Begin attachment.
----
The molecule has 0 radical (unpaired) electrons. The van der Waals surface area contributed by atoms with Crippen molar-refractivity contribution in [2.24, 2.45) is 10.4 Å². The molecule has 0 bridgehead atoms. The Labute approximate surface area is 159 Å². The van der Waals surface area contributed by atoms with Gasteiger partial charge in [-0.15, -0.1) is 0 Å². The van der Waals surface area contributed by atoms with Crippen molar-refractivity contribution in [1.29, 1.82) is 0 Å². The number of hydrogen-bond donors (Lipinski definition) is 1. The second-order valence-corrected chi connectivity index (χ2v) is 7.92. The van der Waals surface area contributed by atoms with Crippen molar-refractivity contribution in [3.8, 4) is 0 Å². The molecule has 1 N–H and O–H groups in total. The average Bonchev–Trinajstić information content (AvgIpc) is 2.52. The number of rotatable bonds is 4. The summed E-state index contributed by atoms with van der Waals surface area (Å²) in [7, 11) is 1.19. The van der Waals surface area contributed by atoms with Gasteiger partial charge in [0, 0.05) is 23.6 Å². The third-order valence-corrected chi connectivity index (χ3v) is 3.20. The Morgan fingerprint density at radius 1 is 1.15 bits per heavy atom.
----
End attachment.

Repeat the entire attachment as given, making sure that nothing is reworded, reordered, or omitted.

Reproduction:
The molecule has 0 radical (unpaired) electrons. The van der Waals surface area contributed by atoms with Crippen molar-refractivity contribution in [2.24, 2.45) is 10.4 Å². The molecule has 0 bridgehead atoms. The Labute approximate surface area is 159 Å². The van der Waals surface area contributed by atoms with Gasteiger partial charge in [-0.15, -0.1) is 0 Å². The van der Waals surface area contributed by atoms with Crippen molar-refractivity contribution in [1.29, 1.82) is 0 Å². The number of hydrogen-bond donors (Lipinski definition) is 1. The second-order valence-corrected chi connectivity index (χ2v) is 7.92. The van der Waals surface area contributed by atoms with Crippen molar-refractivity contribution in [3.8, 4) is 0 Å². The molecule has 1 N–H and O–H groups in total. The average Bonchev–Trinajstić information content (AvgIpc) is 2.52. The number of rotatable bonds is 4. The summed E-state index contributed by atoms with van der Waals surface area (Å²) in [7, 11) is 1.19. The van der Waals surface area contributed by atoms with Gasteiger partial charge in [0, 0.05) is 23.6 Å². The third-order valence-corrected chi connectivity index (χ3v) is 3.20. The Morgan fingerprint density at radius 1 is 1.15 bits per heavy atom.